Identification and in silico analyses of novel TGFBR1 and TGFBR2 mutations in Marfan syndrome-related disorders

Authors

  • Gábor Mátyás,

    Corresponding author
    1. University of Zurich, Institute of Medical Genetics, Division of Medical Molecular Genetics and Gene Diagnostics, Zurich, Switzerland
    • Division of Medical Molecular Genetics and Gene Diagnostics, Institute of Medical Genetics, University of Zurich, Schorenstrasse 16, CH-8603 Schwerzenbach, Switzerland
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  • Eliane Arnold,

    1. University Children's Hospital, Division of Metabolism and Molecular Pediatrics, Zurich, Switzerland
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  • Thierry Carrel,

    1. University Hospital, Clinic for Cardiovascular Surgery, Berne, Switzerland
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  • Daniela Baumgartner,

    1. Innsbruck Medical University, Department of Pediatric Cardiology, Innsbruck, Austria
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  • Catherine Boileau,

    1. Université Paris 5, Institut National de la Santé et de la Recherche Médicale U781, Hôpital Necker-Enfants Malades, Paris, France
    2. Université Versailles-Saint-Quentin-en-Yvelines, Hôpital Ambroise Paré, Assistance Publique-Hôpitaux de Paris, Laboratoire de Biochimie, d'Hormonologie et de Génétique Moléculaire, Boulogne, France
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  • Wolfgang Berger,

    1. University of Zurich, Institute of Medical Genetics, Division of Medical Molecular Genetics and Gene Diagnostics, Zurich, Switzerland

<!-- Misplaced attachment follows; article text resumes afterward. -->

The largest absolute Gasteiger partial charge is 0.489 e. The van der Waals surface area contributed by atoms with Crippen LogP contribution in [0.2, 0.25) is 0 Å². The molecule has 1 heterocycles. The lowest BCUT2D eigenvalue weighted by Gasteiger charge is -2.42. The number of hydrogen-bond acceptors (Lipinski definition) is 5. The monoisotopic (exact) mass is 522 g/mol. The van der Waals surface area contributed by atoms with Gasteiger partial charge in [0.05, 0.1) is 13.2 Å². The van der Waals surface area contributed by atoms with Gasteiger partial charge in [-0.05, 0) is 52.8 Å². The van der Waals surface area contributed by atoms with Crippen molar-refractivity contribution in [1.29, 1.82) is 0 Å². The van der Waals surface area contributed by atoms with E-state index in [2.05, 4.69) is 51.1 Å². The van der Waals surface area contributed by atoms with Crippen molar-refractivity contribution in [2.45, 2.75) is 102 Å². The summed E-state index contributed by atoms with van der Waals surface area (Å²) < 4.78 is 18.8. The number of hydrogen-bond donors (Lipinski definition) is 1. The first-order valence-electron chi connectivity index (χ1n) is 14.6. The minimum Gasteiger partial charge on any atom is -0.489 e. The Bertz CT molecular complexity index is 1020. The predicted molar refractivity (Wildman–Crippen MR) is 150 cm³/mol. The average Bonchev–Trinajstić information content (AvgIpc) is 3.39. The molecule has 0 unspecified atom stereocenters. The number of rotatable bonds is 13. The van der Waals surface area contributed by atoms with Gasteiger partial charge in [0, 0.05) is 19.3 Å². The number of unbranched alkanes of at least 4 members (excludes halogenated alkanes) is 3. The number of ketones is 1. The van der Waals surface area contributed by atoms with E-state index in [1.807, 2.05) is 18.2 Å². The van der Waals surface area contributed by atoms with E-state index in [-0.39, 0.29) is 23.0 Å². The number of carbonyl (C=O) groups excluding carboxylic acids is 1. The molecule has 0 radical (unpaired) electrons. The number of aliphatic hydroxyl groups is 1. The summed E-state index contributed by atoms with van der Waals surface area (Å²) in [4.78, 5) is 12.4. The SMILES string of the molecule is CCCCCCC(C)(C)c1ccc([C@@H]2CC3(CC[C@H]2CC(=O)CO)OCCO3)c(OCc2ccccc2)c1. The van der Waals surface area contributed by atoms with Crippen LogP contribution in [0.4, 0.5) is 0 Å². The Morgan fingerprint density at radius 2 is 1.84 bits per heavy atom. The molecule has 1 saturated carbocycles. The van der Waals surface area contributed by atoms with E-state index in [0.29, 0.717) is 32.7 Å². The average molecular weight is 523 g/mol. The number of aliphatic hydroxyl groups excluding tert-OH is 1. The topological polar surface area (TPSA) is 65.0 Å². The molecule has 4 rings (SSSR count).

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  • Beat Steinmann

    1. University Children's Hospital, Division of Metabolism and Molecular Pediatrics, Zurich, Switzerland
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  • Communicated by Mark H. Paalman

Abstract

Very recently, heterozygous mutations in the genes encoding transforming growth factor beta receptors I (TGFBR1) and II (TGFBR2) have been reported in Loeys-Dietz aortic aneurysm syndrome (LDS). In addition, dominant TGFBR2 mutations have been identified in Marfan syndrome type 2 (MFS2) and familial thoracic aortic aneurysms and dissections (TAAD). In the past, mutations of these genes were associated with atherosclerosis and several human cancers. Here, we report a total of nine novel and one known heterozygous sequence variants in the TGFBR1 and TGFBR2 genes in nine of 70 unrelated individuals with MFS-like phenotypes who previously tested negative for mutations in the gene encoding the extracellular matrix protein fibrillin-1 (FBN1). To assess the pathogenic impact of these sequence variants, in silico analyses were performed by the PolyPhen, SIFT, and Fold-X algorithms and by means of a 3D homology model of the TGFBR2 kinase domain. Our results showed that in all but one of the patients the pathogenic effect of at least one sequence variant is highly probable (c.722C>T, c.799A>C, and c.1460G>A in TGFBR1 and c.773T>G, c.1106G>T, c.1159G>A, c.1181G>A, and c.1561T>C in TGFBR2). These deleterious alleles occurred de novo or segregated with the disease in the families, indicating a causative association between the sequence variants and clinical phenotypes. Since TGFBR2 mutations found in patients with MFS-related disorders cannot be distinguished from heterozygous TGFBR2 mutations reported in tumor samples, we emphasize the importance of segregation analysis in affected families. In order to be able to find the mutation that is indeed responsible for a MFS-related phenotype, we also propose that genetic testing for sequence alterations in TGFBR1 and TGFBR2 should be complemented by mutation screening of the FBN1 gene. Hum Mutat 27(8), 760–769, 2006. © 2006 Wiley-Liss, Inc.

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